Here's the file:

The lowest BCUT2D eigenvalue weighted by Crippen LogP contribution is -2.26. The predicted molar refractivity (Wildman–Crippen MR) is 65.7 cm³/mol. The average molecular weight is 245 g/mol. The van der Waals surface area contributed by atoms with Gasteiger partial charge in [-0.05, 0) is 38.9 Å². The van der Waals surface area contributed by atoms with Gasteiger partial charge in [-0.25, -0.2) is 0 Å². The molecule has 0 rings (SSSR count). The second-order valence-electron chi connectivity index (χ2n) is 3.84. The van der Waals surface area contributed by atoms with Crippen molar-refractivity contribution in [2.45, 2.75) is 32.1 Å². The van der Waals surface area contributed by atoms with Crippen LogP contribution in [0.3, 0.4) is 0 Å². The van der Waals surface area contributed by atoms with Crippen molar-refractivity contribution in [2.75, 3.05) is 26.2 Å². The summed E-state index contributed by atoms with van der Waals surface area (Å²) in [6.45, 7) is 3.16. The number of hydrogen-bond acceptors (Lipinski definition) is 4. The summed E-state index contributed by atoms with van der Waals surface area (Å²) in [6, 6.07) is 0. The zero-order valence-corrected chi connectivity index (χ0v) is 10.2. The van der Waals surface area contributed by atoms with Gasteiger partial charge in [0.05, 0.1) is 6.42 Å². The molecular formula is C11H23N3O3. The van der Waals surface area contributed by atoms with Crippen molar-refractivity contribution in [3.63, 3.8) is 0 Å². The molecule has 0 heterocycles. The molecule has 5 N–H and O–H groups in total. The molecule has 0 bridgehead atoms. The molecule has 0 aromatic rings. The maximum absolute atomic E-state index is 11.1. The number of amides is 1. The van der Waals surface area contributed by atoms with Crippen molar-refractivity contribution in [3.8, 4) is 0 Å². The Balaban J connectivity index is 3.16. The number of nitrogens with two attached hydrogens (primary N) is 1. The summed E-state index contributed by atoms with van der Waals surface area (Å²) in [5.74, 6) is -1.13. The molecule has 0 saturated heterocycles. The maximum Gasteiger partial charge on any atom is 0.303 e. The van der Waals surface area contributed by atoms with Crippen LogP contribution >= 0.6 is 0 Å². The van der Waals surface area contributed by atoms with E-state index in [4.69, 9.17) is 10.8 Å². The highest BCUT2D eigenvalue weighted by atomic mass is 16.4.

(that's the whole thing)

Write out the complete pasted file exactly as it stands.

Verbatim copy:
The lowest BCUT2D eigenvalue weighted by Crippen LogP contribution is -2.26. The predicted molar refractivity (Wildman–Crippen MR) is 65.7 cm³/mol. The average molecular weight is 245 g/mol. The van der Waals surface area contributed by atoms with Gasteiger partial charge in [-0.05, 0) is 38.9 Å². The van der Waals surface area contributed by atoms with Gasteiger partial charge in [-0.25, -0.2) is 0 Å². The molecule has 0 rings (SSSR count). The second-order valence-electron chi connectivity index (χ2n) is 3.84. The van der Waals surface area contributed by atoms with Crippen molar-refractivity contribution in [2.45, 2.75) is 32.1 Å². The van der Waals surface area contributed by atoms with Crippen LogP contribution in [0.3, 0.4) is 0 Å². The van der Waals surface area contributed by atoms with Crippen molar-refractivity contribution in [2.75, 3.05) is 26.2 Å². The summed E-state index contributed by atoms with van der Waals surface area (Å²) in [6.45, 7) is 3.16. The number of hydrogen-bond acceptors (Lipinski definition) is 4. The summed E-state index contributed by atoms with van der Waals surface area (Å²) in [6, 6.07) is 0. The zero-order valence-corrected chi connectivity index (χ0v) is 10.2. The van der Waals surface area contributed by atoms with Gasteiger partial charge in [0.05, 0.1) is 6.42 Å². The molecular formula is C11H23N3O3. The van der Waals surface area contributed by atoms with Crippen molar-refractivity contribution in [3.63, 3.8) is 0 Å². The molecule has 0 heterocycles. The molecule has 5 N–H and O–H groups in total. The molecule has 0 bridgehead atoms. The molecule has 0 aromatic rings. The maximum absolute atomic E-state index is 11.1. The number of amides is 1. The van der Waals surface area contributed by atoms with Crippen molar-refractivity contribution in [3.8, 4) is 0 Å². The Balaban J connectivity index is 3.16. The number of nitrogens with two attached hydrogens (primary N) is 1. The summed E-state index contributed by atoms with van der Waals surface area (Å²) in [5.74, 6) is -1.13. The molecule has 0 saturated heterocycles. The maximum Gasteiger partial charge on any atom is 0.303 e. The van der Waals surface area contributed by atoms with Crippen LogP contribution >= 0.6 is 0 Å². The van der Waals surface area contributed by atoms with E-state index in [4.69, 9.17) is 10.8 Å². The highest BCUT2D eigenvalue weighted by atomic mass is 16.4.